Age of child soldiers at center of final Lubanga appeal hearings

The age of child soldiers under the command of convicted Congolese militia leader Thomas Lubanga was at the center of the case’s final appeal hearings before the ICC this week.


Two witnesses testified for the defense regarding their ages and their relationship with Lubanga in 2002-2003 when they were his live-in bodyguards in the presidential guard.

The defense argues that the guards were not children and that he was unaware of minors in the Union of Congolese Patriots (UPC) army.

Voter identity cards, documents and videos were presented in support of their testimonies.

The defense submitted that:

(i) The prosecution had breached its obligations by making no attempt to investigate or verify the ages of the child soldiers brought before the Court; and,
(ii) The prosecution had delayed disclosing important evidence, such as the list of FPLC soldiers and presidential guards.

It also stated that video evidence relied upon by the Chamber must be re-examined because soldiers who appear to look like children might in fact be adults, as was the case with the latest witnesses.

The defense further argued that Lubanga actively prevented the enlistment of minors and undertook demobilization proceedings.

The prosecution reiterated that Lubanga’s personal guards were children under the age of 15 years, pointing out inconsistencies in the evidence provided by the witnesses regarding their ages.

It also clarified various evidential credibility issues raised by the defense, stating that the Chamber done all it could to ensure that Lubanga’s rights were protected and that he was given a fair trial.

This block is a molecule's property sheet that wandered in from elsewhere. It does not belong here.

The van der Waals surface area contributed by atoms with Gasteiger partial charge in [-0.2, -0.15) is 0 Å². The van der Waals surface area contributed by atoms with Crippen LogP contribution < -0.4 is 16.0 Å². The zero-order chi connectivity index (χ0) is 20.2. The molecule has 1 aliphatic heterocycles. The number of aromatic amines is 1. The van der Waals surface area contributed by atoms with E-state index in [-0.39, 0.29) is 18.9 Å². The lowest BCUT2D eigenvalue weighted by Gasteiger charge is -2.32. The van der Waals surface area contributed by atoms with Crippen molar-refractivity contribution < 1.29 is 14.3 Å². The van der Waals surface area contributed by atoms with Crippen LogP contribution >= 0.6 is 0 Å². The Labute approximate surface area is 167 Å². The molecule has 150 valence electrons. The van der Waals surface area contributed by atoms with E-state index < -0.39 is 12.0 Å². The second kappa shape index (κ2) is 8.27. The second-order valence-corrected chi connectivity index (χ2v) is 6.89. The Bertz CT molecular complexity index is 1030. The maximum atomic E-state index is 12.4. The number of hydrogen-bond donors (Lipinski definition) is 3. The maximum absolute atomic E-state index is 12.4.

The Legal Representative for Victims expressed disappointment that the suffering of the victims were not considered and explained that most victims had been subject to inhumane conditions and forced to fight.

The defense, in response to claims made that the evidence to prove the age of the witnesses was insufficient, stated that the standard of proof being imposed on them was too high and that it was the prosecution’s duty to prove its case beyond reasonable doubt.

Finally, Lubanga concluded the hearings by stating that he felt like a victim because of the length of the ICC proceedings against him and that he had always promoted peace, reconciliation and demobilization of minors.

In March 2012, Trial Chamber I convicted Lubanga of the war crimes of enlisting and conscripting children under the age of 15 years and using them to participate actively in hostilities in the DRC between in 2002-03.

In July of the same year, he was sentenced to 14 years imprisonment.

The defense has appealed the conviction, while both the defense and prosecution have appealed the sentence.

A judgment on the appeals is pending.